KFL&A Public Health sees uptick in STI cases

Queen’s Student Wellness Services, KFL&A Public Health partner to increase STI testing

Image by: Curtis Heinzl
Quick testing is now available Monday to Friday

Kingston, Frontenac, Lennox, and Addington (KFL&A) Public Health is seeing a “spike” in gonorrhea cases among post-secondary aged individuals, says Nicole Szumlanski, manager of the sexual health program at KFL&A Public Health.

In response, Student Wellness Services (SWS) at Queen’s is partnering with the KFL&A Public Health Unit to increase drop-in testing availabilities for asymptomatic students.

Starting in February, the quick-tests became available twice a week and has recently increased to offer testing on weekdays at SWS—without needing to book an appointment. Quick testing is now available Monday to Friday, 9 a.m. to 4 p.m.

“KFL&A Public Health’s sexual health team is excited about the new drop-in STI quick test clinics being held at Queen’s University Wellness Services opening,” Szumlanski said in a statement to The Journal.

As a part of KFL&A Public Health’s initiative, clinics across Kingston have started offering drop-in testing for STIs following increases during the pandemic.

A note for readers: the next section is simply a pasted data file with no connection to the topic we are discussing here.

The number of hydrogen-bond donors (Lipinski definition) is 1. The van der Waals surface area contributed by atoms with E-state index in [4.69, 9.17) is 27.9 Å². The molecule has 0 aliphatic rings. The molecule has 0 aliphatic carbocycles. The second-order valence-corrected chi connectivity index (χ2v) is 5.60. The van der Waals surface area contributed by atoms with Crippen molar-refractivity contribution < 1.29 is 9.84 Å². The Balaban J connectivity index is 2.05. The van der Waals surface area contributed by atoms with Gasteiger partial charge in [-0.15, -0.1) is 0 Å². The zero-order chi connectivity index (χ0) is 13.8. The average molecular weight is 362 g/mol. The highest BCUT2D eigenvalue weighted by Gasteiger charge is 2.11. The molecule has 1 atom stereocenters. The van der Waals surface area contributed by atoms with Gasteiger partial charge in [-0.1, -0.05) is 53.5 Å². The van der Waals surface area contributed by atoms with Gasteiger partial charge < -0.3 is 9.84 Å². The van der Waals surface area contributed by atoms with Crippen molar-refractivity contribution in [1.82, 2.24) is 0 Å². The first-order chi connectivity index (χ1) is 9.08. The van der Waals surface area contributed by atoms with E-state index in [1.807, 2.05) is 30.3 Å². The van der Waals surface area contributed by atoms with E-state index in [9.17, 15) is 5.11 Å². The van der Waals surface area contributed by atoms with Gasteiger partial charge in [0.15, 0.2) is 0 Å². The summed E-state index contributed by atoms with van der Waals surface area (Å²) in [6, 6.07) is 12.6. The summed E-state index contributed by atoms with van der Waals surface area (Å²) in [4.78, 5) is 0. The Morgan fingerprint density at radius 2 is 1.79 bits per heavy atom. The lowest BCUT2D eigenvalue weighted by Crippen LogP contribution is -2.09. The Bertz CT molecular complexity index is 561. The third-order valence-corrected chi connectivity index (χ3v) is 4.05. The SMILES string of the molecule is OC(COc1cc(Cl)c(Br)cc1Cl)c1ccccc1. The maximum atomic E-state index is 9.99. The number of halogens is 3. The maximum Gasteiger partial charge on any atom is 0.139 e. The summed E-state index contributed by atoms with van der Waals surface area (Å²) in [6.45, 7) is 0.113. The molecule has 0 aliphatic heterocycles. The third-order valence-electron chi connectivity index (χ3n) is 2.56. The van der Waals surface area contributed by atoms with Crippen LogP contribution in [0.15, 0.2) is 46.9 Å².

“Together as a community, we’re striving to boost the testing and treatment of sexually transmitted infections and blood-borne illnesses (STBBI),” Szumlanski continued.

Sexually Transmitted Infections (STIs) like chlamydia and gonorrhea are prevalent in the post-secondary student age group, according to Cynthia Gibney, executive director of SWS.

“We want to provide an easy and fast way to facilitate students getting tested, so we can hopefully decrease the spread of these types of illnesses,” Gibney said in a statement to The Journal.

According to Queen’s student health survey, two per cent of respondents in Queen’s student health survey were diagnosed with chlamydia in the last year. 68 per cent of student respondents engaged in sexual activity last year, with 44 per cent using a protective barrier “almost always.”

13 per cent of students reported having four or more sexual partners over the last year.

“Public Health has been seeing an increase in infections in the area, which is why they have started up this quick test initiative,” Gibney said.

Gibney emphasized the importance of using a protective barrier, saying they are the most effective way to protect against STIs.

“These infections can be asymptomatic, so we recommend students get tested if they have had sex without a protective barrier,” she said.

For students with STI symptoms, appointments are bookable at the SWS with a physician or nurse. Most are easily treatable with antibiotics, Gibney said.

The Sexual Health Resource Centre at Queen’s is also available to students, offering various products, seminars, and resources.


Health, Kingston Public Health, sexual health, STDs, Student Wellness Services

All final editorial decisions are made by the Editor(s)-in-Chief and/or the Managing Editor. Authors should not be contacted, targeted, or harassed under any circumstances. If you have any grievances with this article, please direct your comments to journal_editors@ams.queensu.ca.

Leave a Reply

Your email address will not be published. Required fields are marked *

Skip to content